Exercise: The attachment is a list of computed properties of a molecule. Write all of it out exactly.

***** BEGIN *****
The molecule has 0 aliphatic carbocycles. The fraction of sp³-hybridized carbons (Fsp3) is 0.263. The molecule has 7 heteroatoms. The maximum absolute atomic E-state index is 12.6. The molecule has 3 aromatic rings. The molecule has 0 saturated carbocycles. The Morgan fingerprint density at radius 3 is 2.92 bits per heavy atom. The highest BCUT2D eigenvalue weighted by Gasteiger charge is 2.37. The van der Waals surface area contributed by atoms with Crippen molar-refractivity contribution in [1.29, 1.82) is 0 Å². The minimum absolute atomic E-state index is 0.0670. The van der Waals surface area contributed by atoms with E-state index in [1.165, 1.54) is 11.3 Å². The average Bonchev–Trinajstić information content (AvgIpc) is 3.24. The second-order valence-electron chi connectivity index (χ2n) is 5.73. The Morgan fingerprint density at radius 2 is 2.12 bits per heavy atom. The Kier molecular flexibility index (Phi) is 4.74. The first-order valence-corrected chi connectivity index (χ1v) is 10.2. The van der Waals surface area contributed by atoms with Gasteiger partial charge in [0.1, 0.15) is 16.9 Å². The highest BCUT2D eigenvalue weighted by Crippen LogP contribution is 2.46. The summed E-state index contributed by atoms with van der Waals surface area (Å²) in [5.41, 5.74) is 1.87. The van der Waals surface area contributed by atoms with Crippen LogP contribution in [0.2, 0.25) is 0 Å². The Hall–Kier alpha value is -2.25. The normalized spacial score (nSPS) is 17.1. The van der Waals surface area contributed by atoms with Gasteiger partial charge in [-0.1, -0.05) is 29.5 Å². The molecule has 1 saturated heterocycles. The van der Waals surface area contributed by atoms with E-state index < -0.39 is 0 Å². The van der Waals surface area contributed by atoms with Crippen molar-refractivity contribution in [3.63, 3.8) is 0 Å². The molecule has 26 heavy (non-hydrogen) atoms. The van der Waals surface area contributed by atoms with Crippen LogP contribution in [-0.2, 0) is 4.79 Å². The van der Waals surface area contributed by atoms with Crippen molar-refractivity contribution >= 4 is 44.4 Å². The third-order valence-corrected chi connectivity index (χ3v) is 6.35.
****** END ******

The molecule has 0 aliphatic carbocycles. The fraction of sp³-hybridized carbons (Fsp3) is 0.263. The molecule has 7 heteroatoms. The maximum absolute atomic E-state index is 12.6. The molecule has 3 aromatic rings. The molecule has 0 saturated carbocycles. The Morgan fingerprint density at radius 3 is 2.92 bits per heavy atom. The highest BCUT2D eigenvalue weighted by Gasteiger charge is 2.37. The van der Waals surface area contributed by atoms with Crippen molar-refractivity contribution in [1.29, 1.82) is 0 Å². The minimum absolute atomic E-state index is 0.0670. The van der Waals surface area contributed by atoms with E-state index in [1.165, 1.54) is 11.3 Å². The average Bonchev–Trinajstić information content (AvgIpc) is 3.24. The second-order valence-electron chi connectivity index (χ2n) is 5.73. The Morgan fingerprint density at radius 2 is 2.12 bits per heavy atom. The Kier molecular flexibility index (Phi) is 4.74. The first-order valence-corrected chi connectivity index (χ1v) is 10.2. The van der Waals surface area contributed by atoms with Gasteiger partial charge in [0.1, 0.15) is 16.9 Å². The highest BCUT2D eigenvalue weighted by Crippen LogP contribution is 2.46. The summed E-state index contributed by atoms with van der Waals surface area (Å²) in [5.41, 5.74) is 1.87. The van der Waals surface area contributed by atoms with Crippen LogP contribution in [0.2, 0.25) is 0 Å². The Hall–Kier alpha value is -2.25. The normalized spacial score (nSPS) is 17.1. The van der Waals surface area contributed by atoms with Gasteiger partial charge in [-0.1, -0.05) is 29.5 Å². The molecule has 1 saturated heterocycles. The van der Waals surface area contributed by atoms with E-state index < -0.39 is 0 Å². The van der Waals surface area contributed by atoms with Crippen molar-refractivity contribution in [3.63, 3.8) is 0 Å². The molecule has 26 heavy (non-hydrogen) atoms. The van der Waals surface area contributed by atoms with Crippen LogP contribution in [-0.2, 0) is 4.79 Å². The van der Waals surface area contributed by atoms with Crippen molar-refractivity contribution >= 4 is 44.4 Å². The third-order valence-corrected chi connectivity index (χ3v) is 6.35.